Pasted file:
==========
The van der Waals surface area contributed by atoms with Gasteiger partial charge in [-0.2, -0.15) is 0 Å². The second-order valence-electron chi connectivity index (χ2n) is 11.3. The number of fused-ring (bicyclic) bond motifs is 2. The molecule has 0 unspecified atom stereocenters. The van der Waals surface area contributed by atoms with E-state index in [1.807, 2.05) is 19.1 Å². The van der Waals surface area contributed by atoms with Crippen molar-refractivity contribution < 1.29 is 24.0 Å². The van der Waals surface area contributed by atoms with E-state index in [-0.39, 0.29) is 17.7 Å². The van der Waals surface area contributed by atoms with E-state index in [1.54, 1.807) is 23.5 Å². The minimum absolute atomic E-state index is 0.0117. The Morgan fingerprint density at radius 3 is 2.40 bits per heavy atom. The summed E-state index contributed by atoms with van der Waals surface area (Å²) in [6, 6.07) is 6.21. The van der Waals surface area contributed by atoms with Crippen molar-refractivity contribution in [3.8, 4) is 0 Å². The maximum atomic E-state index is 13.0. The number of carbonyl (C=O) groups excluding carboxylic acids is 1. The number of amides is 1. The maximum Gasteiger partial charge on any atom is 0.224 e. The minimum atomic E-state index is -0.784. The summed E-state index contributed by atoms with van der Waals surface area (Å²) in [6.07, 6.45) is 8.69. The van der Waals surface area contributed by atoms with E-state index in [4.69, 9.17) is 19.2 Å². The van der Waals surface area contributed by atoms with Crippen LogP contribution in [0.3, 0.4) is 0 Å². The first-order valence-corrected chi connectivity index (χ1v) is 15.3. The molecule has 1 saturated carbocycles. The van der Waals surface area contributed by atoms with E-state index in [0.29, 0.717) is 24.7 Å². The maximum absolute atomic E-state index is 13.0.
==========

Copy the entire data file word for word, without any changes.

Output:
The van der Waals surface area contributed by atoms with Gasteiger partial charge in [-0.2, -0.15) is 0 Å². The second-order valence-electron chi connectivity index (χ2n) is 11.3. The number of fused-ring (bicyclic) bond motifs is 2. The molecule has 0 unspecified atom stereocenters. The van der Waals surface area contributed by atoms with E-state index in [1.807, 2.05) is 19.1 Å². The van der Waals surface area contributed by atoms with Crippen molar-refractivity contribution < 1.29 is 24.0 Å². The van der Waals surface area contributed by atoms with E-state index in [-0.39, 0.29) is 17.7 Å². The van der Waals surface area contributed by atoms with E-state index in [1.54, 1.807) is 23.5 Å². The minimum absolute atomic E-state index is 0.0117. The Morgan fingerprint density at radius 3 is 2.40 bits per heavy atom. The summed E-state index contributed by atoms with van der Waals surface area (Å²) in [6, 6.07) is 6.21. The van der Waals surface area contributed by atoms with Crippen molar-refractivity contribution in [3.8, 4) is 0 Å². The maximum atomic E-state index is 13.0. The number of carbonyl (C=O) groups excluding carboxylic acids is 1. The number of amides is 1. The maximum Gasteiger partial charge on any atom is 0.224 e. The minimum atomic E-state index is -0.784. The summed E-state index contributed by atoms with van der Waals surface area (Å²) in [6.07, 6.45) is 8.69. The van der Waals surface area contributed by atoms with E-state index in [4.69, 9.17) is 19.2 Å². The van der Waals surface area contributed by atoms with Crippen LogP contribution in [0.3, 0.4) is 0 Å². The first-order valence-corrected chi connectivity index (χ1v) is 15.3. The molecule has 1 saturated carbocycles. The van der Waals surface area contributed by atoms with E-state index in [0.29, 0.717) is 24.7 Å². The maximum absolute atomic E-state index is 13.0.